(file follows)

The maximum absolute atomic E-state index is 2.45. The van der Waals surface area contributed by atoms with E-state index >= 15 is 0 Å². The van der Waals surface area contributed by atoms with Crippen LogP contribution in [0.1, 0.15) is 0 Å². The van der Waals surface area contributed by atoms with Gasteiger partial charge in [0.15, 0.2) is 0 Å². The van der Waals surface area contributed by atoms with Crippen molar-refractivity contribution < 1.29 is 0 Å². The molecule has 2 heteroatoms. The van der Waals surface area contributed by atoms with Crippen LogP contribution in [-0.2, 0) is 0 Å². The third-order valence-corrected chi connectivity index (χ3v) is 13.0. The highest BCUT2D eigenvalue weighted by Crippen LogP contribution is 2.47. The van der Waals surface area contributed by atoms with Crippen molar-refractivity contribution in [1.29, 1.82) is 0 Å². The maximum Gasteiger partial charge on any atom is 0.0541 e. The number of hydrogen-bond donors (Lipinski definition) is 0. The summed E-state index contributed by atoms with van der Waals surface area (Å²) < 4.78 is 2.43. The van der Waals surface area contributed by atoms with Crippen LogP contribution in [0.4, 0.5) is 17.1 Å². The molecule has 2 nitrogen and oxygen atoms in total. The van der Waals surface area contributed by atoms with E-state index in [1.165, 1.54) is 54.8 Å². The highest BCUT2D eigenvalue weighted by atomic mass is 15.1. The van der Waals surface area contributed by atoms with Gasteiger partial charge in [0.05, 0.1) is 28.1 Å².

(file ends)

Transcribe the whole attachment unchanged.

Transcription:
The maximum absolute atomic E-state index is 2.45. The van der Waals surface area contributed by atoms with E-state index >= 15 is 0 Å². The van der Waals surface area contributed by atoms with Crippen LogP contribution in [0.1, 0.15) is 0 Å². The van der Waals surface area contributed by atoms with Gasteiger partial charge in [0.15, 0.2) is 0 Å². The van der Waals surface area contributed by atoms with Crippen molar-refractivity contribution < 1.29 is 0 Å². The molecule has 2 heteroatoms. The van der Waals surface area contributed by atoms with Crippen LogP contribution in [-0.2, 0) is 0 Å². The third-order valence-corrected chi connectivity index (χ3v) is 13.0. The highest BCUT2D eigenvalue weighted by Crippen LogP contribution is 2.47. The van der Waals surface area contributed by atoms with Crippen molar-refractivity contribution in [1.29, 1.82) is 0 Å². The maximum Gasteiger partial charge on any atom is 0.0541 e. The number of hydrogen-bond donors (Lipinski definition) is 0. The summed E-state index contributed by atoms with van der Waals surface area (Å²) < 4.78 is 2.43. The van der Waals surface area contributed by atoms with Crippen LogP contribution in [0.4, 0.5) is 17.1 Å². The molecule has 2 nitrogen and oxygen atoms in total. The van der Waals surface area contributed by atoms with E-state index in [1.165, 1.54) is 54.8 Å². The highest BCUT2D eigenvalue weighted by atomic mass is 15.1. The van der Waals surface area contributed by atoms with Gasteiger partial charge in [0.05, 0.1) is 28.1 Å².